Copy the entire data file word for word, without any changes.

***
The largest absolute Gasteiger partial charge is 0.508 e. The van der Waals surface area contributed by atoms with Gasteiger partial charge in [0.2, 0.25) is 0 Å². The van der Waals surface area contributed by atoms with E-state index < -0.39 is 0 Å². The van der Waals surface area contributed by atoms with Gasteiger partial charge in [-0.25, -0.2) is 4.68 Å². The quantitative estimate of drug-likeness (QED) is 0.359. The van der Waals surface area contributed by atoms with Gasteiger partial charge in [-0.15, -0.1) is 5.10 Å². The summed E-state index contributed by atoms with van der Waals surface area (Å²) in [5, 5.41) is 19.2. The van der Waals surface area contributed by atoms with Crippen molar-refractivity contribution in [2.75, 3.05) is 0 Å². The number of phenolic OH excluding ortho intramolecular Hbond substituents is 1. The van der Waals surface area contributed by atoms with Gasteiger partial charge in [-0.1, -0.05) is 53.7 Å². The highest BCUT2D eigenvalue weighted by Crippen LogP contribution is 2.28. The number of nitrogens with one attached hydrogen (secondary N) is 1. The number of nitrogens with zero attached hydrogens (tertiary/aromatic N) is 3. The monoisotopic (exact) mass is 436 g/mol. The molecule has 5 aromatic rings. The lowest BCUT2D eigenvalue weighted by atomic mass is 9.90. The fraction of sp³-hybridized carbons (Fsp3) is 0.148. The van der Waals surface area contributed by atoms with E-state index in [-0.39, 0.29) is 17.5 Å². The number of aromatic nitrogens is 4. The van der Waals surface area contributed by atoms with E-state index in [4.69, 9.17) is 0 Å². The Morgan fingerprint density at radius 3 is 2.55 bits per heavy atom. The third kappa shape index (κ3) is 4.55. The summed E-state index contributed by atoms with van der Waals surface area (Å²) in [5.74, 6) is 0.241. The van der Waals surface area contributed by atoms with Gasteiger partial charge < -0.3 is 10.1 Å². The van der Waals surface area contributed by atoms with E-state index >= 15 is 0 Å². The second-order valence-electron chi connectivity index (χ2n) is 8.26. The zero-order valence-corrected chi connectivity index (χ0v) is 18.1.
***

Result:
The largest absolute Gasteiger partial charge is 0.508 e. The van der Waals surface area contributed by atoms with Gasteiger partial charge in [0.2, 0.25) is 0 Å². The van der Waals surface area contributed by atoms with E-state index < -0.39 is 0 Å². The van der Waals surface area contributed by atoms with Gasteiger partial charge in [-0.25, -0.2) is 4.68 Å². The quantitative estimate of drug-likeness (QED) is 0.359. The van der Waals surface area contributed by atoms with Gasteiger partial charge in [-0.15, -0.1) is 5.10 Å². The summed E-state index contributed by atoms with van der Waals surface area (Å²) in [5, 5.41) is 19.2. The van der Waals surface area contributed by atoms with Crippen molar-refractivity contribution in [2.75, 3.05) is 0 Å². The number of phenolic OH excluding ortho intramolecular Hbond substituents is 1. The van der Waals surface area contributed by atoms with Gasteiger partial charge in [-0.1, -0.05) is 53.7 Å². The highest BCUT2D eigenvalue weighted by Crippen LogP contribution is 2.28. The number of nitrogens with one attached hydrogen (secondary N) is 1. The number of nitrogens with zero attached hydrogens (tertiary/aromatic N) is 3. The monoisotopic (exact) mass is 436 g/mol. The molecule has 5 aromatic rings. The lowest BCUT2D eigenvalue weighted by atomic mass is 9.90. The fraction of sp³-hybridized carbons (Fsp3) is 0.148. The van der Waals surface area contributed by atoms with E-state index in [-0.39, 0.29) is 17.5 Å². The number of aromatic nitrogens is 4. The van der Waals surface area contributed by atoms with E-state index in [4.69, 9.17) is 0 Å². The Morgan fingerprint density at radius 3 is 2.55 bits per heavy atom. The third kappa shape index (κ3) is 4.55. The summed E-state index contributed by atoms with van der Waals surface area (Å²) in [5.74, 6) is 0.241. The van der Waals surface area contributed by atoms with Gasteiger partial charge < -0.3 is 10.1 Å². The van der Waals surface area contributed by atoms with E-state index >= 15 is 0 Å². The second-order valence-electron chi connectivity index (χ2n) is 8.26. The zero-order valence-corrected chi connectivity index (χ0v) is 18.1.